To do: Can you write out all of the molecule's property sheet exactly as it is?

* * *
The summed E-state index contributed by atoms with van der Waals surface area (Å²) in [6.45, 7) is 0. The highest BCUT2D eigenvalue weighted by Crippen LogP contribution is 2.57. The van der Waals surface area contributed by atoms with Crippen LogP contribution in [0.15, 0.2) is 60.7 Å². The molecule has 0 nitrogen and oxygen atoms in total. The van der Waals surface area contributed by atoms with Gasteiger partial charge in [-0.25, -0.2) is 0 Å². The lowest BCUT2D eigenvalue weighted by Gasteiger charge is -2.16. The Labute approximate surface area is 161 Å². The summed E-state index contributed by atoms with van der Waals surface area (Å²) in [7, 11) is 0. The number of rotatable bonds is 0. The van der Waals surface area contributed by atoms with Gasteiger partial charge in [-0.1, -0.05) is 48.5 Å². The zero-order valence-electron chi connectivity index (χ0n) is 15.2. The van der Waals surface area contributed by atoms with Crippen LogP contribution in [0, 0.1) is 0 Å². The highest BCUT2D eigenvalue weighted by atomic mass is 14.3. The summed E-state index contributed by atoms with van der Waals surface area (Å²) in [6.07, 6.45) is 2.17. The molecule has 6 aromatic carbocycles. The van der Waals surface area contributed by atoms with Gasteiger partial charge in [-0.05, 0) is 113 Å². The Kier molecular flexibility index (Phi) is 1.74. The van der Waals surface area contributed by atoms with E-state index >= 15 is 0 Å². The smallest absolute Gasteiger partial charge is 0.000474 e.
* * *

The summed E-state index contributed by atoms with van der Waals surface area (Å²) in [6.45, 7) is 0. The highest BCUT2D eigenvalue weighted by Crippen LogP contribution is 2.57. The van der Waals surface area contributed by atoms with Crippen LogP contribution in [0.15, 0.2) is 60.7 Å². The molecule has 0 nitrogen and oxygen atoms in total. The van der Waals surface area contributed by atoms with Gasteiger partial charge in [-0.25, -0.2) is 0 Å². The lowest BCUT2D eigenvalue weighted by Gasteiger charge is -2.16. The Labute approximate surface area is 161 Å². The summed E-state index contributed by atoms with van der Waals surface area (Å²) in [7, 11) is 0. The number of rotatable bonds is 0. The van der Waals surface area contributed by atoms with Gasteiger partial charge in [-0.1, -0.05) is 48.5 Å². The zero-order valence-electron chi connectivity index (χ0n) is 15.2. The van der Waals surface area contributed by atoms with Crippen LogP contribution in [0, 0.1) is 0 Å². The highest BCUT2D eigenvalue weighted by atomic mass is 14.3. The summed E-state index contributed by atoms with van der Waals surface area (Å²) in [6.07, 6.45) is 2.17. The molecule has 6 aromatic carbocycles. The van der Waals surface area contributed by atoms with Gasteiger partial charge in [-0.05, 0) is 113 Å². The Kier molecular flexibility index (Phi) is 1.74. The van der Waals surface area contributed by atoms with E-state index >= 15 is 0 Å². The smallest absolute Gasteiger partial charge is 0.000474 e.